Kautham Git Development Method

We are going to follow the GIT cactus model of development (

The aim of this proposal of development is to have a more linear history of the commits and to avoid scary merge commits.

The main features are:

  1. All development happens on the master branch. As a main principle, shared remote branches should be avoided
  2. Developers should git rebase their changes regularly so that their local branches would follow the latest origin/master.
    (info regarding git rebase:
  3. Releases are branched out from origin/master

When you have work in a topic branch and have determined that you want to integrate it, you move to that branch and run the rebase command to rebuild the changes on top of your current master branch. If that works well, you can fast-forward your master branch, and you’ll end up with a linear project history.

  1. Open your topic branch (e.g. branch “experiment”, that branched from master and where development of a new feature has been implemented), and make master the new base for the topic branch:

    $ git checkout experiment
    $ git rebase master
  2. Verify that your topic branch complies correctly, i.e. that it works ok with the latest master.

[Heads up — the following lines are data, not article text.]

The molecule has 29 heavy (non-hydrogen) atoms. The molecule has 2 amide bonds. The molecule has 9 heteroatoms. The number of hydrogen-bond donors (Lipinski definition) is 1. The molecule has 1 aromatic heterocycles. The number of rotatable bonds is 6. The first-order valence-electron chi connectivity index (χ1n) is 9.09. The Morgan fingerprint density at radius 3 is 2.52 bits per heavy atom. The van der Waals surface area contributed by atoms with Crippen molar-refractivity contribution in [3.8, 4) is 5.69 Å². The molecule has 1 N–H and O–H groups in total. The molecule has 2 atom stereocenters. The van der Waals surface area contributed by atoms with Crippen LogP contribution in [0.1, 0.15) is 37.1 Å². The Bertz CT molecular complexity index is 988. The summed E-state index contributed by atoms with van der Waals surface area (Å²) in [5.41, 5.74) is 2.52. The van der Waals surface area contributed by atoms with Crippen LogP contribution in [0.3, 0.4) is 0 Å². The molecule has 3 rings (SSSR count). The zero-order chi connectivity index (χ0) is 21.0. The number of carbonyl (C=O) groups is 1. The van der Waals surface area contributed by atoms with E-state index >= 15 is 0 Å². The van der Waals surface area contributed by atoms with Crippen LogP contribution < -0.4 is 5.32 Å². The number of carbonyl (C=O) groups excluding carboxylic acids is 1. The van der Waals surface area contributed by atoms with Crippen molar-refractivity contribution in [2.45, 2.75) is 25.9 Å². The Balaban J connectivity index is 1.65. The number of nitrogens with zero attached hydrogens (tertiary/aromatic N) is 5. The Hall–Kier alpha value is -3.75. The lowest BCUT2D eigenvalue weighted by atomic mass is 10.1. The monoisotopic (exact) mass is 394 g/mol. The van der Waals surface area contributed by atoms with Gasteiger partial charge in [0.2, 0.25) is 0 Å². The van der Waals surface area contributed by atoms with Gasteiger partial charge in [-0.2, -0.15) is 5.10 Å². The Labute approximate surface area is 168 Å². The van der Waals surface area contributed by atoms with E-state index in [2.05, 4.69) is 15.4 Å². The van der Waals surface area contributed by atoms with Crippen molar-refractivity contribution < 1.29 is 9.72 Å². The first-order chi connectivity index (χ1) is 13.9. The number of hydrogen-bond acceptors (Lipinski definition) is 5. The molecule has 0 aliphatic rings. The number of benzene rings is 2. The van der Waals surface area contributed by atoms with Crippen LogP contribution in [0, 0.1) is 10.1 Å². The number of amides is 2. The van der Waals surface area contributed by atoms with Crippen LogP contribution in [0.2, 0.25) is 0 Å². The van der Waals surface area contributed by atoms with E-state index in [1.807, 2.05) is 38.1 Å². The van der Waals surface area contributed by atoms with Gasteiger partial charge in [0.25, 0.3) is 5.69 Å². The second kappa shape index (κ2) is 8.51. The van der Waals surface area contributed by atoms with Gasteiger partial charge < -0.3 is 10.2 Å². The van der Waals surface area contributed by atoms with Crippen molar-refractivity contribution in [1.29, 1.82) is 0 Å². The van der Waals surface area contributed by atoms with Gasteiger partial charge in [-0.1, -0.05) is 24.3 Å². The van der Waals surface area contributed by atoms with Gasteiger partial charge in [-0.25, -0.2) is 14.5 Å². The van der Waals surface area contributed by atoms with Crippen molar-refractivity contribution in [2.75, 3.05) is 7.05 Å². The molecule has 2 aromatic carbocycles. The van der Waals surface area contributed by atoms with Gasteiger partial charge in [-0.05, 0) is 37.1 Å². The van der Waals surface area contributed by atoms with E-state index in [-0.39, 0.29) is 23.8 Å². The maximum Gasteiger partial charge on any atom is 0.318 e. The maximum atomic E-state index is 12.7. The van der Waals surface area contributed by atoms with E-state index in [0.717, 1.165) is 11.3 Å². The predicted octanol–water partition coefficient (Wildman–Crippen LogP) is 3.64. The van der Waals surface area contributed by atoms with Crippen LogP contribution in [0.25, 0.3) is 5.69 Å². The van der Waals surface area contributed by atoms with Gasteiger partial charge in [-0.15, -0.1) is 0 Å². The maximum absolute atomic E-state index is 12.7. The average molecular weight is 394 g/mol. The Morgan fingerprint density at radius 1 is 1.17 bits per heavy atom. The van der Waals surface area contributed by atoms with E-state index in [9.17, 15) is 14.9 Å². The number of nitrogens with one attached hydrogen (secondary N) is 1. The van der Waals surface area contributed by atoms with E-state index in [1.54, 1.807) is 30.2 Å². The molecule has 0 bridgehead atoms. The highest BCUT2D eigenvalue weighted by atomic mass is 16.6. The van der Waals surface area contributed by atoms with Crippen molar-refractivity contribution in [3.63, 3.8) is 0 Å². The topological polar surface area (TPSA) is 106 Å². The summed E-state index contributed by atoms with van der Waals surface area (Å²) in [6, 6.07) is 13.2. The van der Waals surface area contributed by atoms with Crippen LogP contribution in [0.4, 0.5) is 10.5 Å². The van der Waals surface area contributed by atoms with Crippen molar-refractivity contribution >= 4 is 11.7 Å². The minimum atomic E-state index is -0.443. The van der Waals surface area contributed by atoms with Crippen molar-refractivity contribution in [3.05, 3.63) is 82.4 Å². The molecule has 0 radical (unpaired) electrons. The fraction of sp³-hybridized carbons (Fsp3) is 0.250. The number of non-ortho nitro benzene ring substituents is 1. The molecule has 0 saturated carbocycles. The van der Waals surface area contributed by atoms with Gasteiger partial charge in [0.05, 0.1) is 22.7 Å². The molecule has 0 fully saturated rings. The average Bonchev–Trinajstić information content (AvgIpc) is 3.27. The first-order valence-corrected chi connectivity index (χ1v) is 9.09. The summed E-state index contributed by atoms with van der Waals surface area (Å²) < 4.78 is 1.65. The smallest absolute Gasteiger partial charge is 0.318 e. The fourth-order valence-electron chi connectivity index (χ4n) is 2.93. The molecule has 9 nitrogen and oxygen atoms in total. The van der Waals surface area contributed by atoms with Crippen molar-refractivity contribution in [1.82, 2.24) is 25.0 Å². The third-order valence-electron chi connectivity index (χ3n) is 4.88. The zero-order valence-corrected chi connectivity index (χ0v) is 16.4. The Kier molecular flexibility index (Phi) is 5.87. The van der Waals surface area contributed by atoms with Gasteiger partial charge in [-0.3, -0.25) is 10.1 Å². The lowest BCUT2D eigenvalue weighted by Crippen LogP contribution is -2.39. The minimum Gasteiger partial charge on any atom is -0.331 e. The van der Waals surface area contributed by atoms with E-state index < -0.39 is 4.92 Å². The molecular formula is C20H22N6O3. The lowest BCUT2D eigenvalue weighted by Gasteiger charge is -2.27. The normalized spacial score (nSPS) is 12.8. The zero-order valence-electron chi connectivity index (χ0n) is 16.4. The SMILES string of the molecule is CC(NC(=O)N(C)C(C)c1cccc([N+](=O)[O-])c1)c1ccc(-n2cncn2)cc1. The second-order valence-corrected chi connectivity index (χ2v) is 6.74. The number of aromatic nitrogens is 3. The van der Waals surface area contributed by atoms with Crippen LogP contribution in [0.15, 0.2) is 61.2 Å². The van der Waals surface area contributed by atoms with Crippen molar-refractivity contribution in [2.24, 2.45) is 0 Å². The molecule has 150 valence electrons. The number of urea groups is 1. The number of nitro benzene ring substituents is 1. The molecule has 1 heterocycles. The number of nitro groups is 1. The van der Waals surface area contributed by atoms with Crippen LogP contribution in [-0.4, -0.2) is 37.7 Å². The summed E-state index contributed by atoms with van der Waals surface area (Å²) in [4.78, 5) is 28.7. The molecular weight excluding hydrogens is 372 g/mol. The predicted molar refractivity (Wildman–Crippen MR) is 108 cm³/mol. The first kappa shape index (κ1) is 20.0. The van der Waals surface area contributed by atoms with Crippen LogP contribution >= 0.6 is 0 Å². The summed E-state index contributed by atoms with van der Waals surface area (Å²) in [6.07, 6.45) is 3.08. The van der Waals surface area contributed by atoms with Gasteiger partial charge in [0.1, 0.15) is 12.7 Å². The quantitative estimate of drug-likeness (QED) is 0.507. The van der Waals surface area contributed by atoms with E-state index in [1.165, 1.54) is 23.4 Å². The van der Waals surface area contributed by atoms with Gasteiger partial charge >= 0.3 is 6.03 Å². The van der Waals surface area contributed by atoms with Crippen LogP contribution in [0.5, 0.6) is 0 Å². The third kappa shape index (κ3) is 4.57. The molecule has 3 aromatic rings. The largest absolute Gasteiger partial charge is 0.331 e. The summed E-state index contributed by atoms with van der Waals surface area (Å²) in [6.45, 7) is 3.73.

3. Incorporate the features of your topic branch into master. Open master branch and set it at the snapshot that incorporated the changes (i.e. fast-forward your master branch):

    $ git checkout master
    $ git merge experiment

Guidelines For Contributing To Kautham

  1. The local branches where we are developing new features for kautham must be continually updated with the latest version of the origin/master branch, i.e. we must periodically rebase our branch with master.
  2. Do many commits as recommended below.
  3. Update the origin/master with the changes of our branch as soon as possible. Any change regarding the core files of Kautham should be previously informed at
  4. Stable versions of Kautham in origin/master will be tagged, pushed to the github repo, encapsulated as linux packages, and advertised in the Kautham webpage.

Some Recommendations Using Git:

  1. Commit Guidelines
    1. Verify that you’re not going to commit whitspaces:

      $ git diff --check
    2. Make each commit a logically separate changeset: split your work into at least one commit per issue, with a useful message per commit (use the staging area).

    3. Create quality commit messages

  2. Regarding correcions of commits:

Files modified, or new files created, should be added (staged) before they can be committed:

$ git add modified_file
$ git add new_file
$ git commit -m 'One file modified and one file added'

If before commiting we realize that we e.g. wrongly added the new_file, we can undo it:

$ git reset HEAD new_file

If we have already done the commit, it can still be amended, e.g. if we forgot to add a file:

$ git commit -m 'initial commit'
$ git add forgotten_file
$ git commit --amend

You end up with a single commit and the second commit replaces the results of the first.

  1. Cherry-pick: The other way to move introduced work from one branch to another is to cherry-pick it. A cherry-pick in Git is like a rebase for a single commit. From a given branch (e.g. master), apply a change introduced by the commit e43a6 from another branch and create a new commit with this change:

    $ git cherry-pick e43a6